Oh dear PZ… you keep sinking lower.
Dr Skeptic is sitting in his office when a Mr Myers bursts in and tells him on behalf of an anonymous ‘friend’ that they caught leprosy from someone at a business conference. While rare this is within the bounds of possibility, but Dr Skeptic can’t do anything to confirm or refute this self-diagnosis without examining the patient. The claim is sufficient to investigate, but not sufficient – especially without the actual patient – to assume it to be true. Even though leprosy is a serious disease and a more infectious version would be big trouble.
To diagnose the patient Dr Skeptic will need to see them, examine their symptoms and come to a conclusion based on what they can see. The anonymous friend dropping by with a feasible but unlikely scenario isn’t going to do that.
Let us also say, for arguments sake, that Mr Myers – and this alleged leprosy victim – are also members of a self-help group for hypochondriacs and that members of this group have repeatedly turned up at Dr Skeptic’s door insisting they have brain cancer after having spent all night on WebMD entering their symptoms. Might – an established pattern of behaviour having emerged – Dr Skeptic not be somewhat justified in treating the leprosy claim with a pinch or two of salt?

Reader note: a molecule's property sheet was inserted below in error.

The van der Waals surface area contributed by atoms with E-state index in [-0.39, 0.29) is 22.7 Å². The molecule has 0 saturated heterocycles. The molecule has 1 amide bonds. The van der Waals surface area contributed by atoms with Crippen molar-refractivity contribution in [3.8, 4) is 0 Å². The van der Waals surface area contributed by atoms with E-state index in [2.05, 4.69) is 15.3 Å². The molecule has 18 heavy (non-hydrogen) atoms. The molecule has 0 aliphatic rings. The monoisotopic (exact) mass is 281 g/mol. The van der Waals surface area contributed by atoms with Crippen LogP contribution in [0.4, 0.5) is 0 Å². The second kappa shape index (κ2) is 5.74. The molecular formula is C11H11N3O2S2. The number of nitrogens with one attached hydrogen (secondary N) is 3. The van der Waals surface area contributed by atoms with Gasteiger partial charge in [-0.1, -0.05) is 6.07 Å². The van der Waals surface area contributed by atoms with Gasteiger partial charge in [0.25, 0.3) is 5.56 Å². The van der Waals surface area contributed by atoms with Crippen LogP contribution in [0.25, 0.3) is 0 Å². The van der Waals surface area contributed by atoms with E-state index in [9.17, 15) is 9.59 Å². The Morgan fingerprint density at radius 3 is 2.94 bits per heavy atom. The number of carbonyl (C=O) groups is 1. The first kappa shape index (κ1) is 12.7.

Of course, they might really have leprosy, but if – for years – you’ve had Ms Watson coming to the clinic and claiming her skull is infested with scorpions just because she got a slight headache that went away when she took some ibuprofen, a reluctance to take it seriously isn’t that hard to understand.
Claims made, without evidence, should not be taken as true whether they’re medical, legal, scientific or otherwise. The claim is the basis for an examination, not evidence in and of itself and not an excuse to call the CDC, start a witch hunt or blow the national budget on cold fusion.
An insistence on evidence and on ‘innocent until proven guilty’ is not an assault on women or ‘going to the defense of powerful men’, it’s being consistent in the application of logic, reason and evidence.